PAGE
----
One for all, all for one
Sorah and Peggy Rock the Jumpsuit
We all love a good break, time to get away and reset. That golden time where we get to completely switch off. Over the years I’ve noticed how important downtime is for your health. Having time off reduces stress and promotes quality sleep resulting in the re-ignition of motivation and energy. However, I have also seen plenty of the opposite – people returning home from holidays where the ‘downtime’ was primarily spent moving as little as possible and binge drinking. Their complexion looks dull, their zest for life seems non-existent, and their first thought on day one back at work is inevitably “I need a holiday”.
Sounds familiar? If that’s you, then you might also be familiar with the ensuing consequences. You might fall into some kind of restriction period – no alcohol until your next trip, no carbohydrates, training multiple times per day… Or the complete opposite happens – continued binge-drinking and -eating. Either way, this creates a constant stress cycle where you feel burned out and fatigued whether on holidays or not. No fun, really.
This all-or-nothing approach is much more effort, both physically and mentally. Maintenance of health and fitness is much easier than this yo-yo approach. The key is in maintaining a few major habits while on holidays. Basing your holiday around an active adventure is a great way to ensure you’re not exhausted when you get back home. Even if this sounds contradictory, our bodies are made to move and without the stress of everyday life, an active holiday can fill you with energy that sitting by the pool never will. Keeping active can also serve as damage control for the excess food and liquid calories that are often consumed on trips away.
Tailoring a holiday to fit around an active adventure works on three fronts: it gives you a goal to train towards, it keeps you fit while you’re away and has you come home with a sense of accomplishment. So if you’re looking for inspiration, check out my favourite go-to active holiday ideas.
Cycle touring:Cycle tours run through the French Alps, in Peru, The Baltics, Iran, across Jordan and throughout Bali. They are a great way to travel because you can cover so much ground in such a short time. Cycle touring is low impact and therefore a great option for people with joint sensitivity.
Cruise along the Danube
This trail travels through Austria, Slovakia and Hungary covering about 270km and can be completed in 6-8 days. It is an easy-going cycle passing through beautiful towns steeped in history.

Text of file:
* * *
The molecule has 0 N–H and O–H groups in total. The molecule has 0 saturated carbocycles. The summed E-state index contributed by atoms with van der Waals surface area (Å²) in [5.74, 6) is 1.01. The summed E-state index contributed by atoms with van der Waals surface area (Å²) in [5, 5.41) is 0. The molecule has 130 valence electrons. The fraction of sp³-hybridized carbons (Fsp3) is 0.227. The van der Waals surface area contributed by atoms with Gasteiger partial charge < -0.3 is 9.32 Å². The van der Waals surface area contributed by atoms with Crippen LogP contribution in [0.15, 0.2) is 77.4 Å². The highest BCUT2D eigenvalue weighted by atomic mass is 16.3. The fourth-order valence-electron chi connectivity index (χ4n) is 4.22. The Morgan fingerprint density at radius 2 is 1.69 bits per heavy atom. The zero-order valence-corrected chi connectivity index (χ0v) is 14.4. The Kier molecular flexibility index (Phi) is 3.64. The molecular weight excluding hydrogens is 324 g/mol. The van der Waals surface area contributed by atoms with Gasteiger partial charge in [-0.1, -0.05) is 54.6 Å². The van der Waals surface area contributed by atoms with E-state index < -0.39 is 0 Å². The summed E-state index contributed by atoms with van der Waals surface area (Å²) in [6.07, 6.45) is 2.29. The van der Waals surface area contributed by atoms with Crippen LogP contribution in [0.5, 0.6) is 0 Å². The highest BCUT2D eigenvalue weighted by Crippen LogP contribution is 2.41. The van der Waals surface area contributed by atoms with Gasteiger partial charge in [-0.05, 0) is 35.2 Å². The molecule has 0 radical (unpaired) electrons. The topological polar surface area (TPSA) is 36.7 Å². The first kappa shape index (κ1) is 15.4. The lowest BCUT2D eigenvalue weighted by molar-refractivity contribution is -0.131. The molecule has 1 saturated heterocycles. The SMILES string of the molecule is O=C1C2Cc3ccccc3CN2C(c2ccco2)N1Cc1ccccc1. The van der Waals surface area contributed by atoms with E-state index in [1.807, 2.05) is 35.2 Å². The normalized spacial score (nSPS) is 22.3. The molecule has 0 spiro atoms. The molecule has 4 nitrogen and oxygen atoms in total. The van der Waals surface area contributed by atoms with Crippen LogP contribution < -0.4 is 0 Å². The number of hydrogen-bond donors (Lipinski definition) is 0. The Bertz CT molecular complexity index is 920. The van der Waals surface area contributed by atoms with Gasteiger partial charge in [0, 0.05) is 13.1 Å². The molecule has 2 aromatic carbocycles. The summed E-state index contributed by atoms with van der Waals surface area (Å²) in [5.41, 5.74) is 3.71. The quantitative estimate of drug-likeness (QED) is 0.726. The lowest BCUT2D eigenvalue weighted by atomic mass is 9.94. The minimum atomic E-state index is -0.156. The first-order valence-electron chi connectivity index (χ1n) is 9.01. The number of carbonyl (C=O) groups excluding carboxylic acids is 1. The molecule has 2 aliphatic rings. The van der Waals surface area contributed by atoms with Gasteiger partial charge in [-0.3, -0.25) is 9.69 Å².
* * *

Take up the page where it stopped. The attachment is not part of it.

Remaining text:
New Zealand Cycle Trails
New Zealand boasts 2,500km of trails that wind through the mountains, divided into 23 of the Great Trails. They range from easy to hard-core off-road mountain biking trails.
Retreats:Retreats are the current fitness and travel craze. From spiritual yoga experiences to hard-core CrossFit camps, from detox wellness retreats to active fitness escapes, thousands of retreats are being offered worldwide. Retreats can act as an effective way to significantly change your health and fitness in a short period of time.
Hiking: A hiking holiday is the perfect trip if you want to go on digital detox, slow down and reconnect with yourself. The benefits of being in nature mixed with the physical challenge means you can return home feeling recharged and energised.
Yosemite National Park, California.
YNP offers endless walk options for beginners to advanced hikers that boast stunning 360 degree views.
The Overland Track, Tasmania.
This iconic 65km, 6-day trek is a ‘must-do’ for those looking for a long-distance bushwalking experience. For those seeking a challenge, you can carry all your gear and food, sleep in tents under the stars or opt for a fully catered walking holiday in the luxury huts.
Hit the gym: Whether it’s hitting up a sweaty group fitness session at Barry’s Bootcamp in NYC or F45 in Melbourne, or heading to a local gym with basic facilities, making time to keep your workout routine in place while travelling will help you maintain your strength and fitness. Unlike events or tours, gym sessions are flexible and not date-specific, putting your holiday activities in focus. Your workouts function to keep you feeling energised and sleeping well, making it easier to get back into training on your return.
Race: Building a holiday around a race can be really fulfilling. It combines a sense of achievement with post-race bliss and holiday recovery time. You can race through cities, deserts, mountains and beaches. Whether it means tackling the challenge of dusty trails or hitting the pavement, many travel companies now recognise the growing market for Race Holidays. There are endless options for a running holiday, from the Great Wall of China to the Australian Outback and from Reykjavik to Disney World. The world is your oyster when planning a race-based holiday.
The NYC Marathon, New York.
The largest marathon in the world, seeing over 50,000 finishers, it is certainly a special event to be part of. The atmosphere is electric and the crowds of people cheering you on are unimaginable.
Ultra Trail Cape Town, South Africa.
The UTCT offers race options of 100km, 65km, 35km and 21km. The trails run across the mountains in steep climbs and descents around the Cape Town peninsula.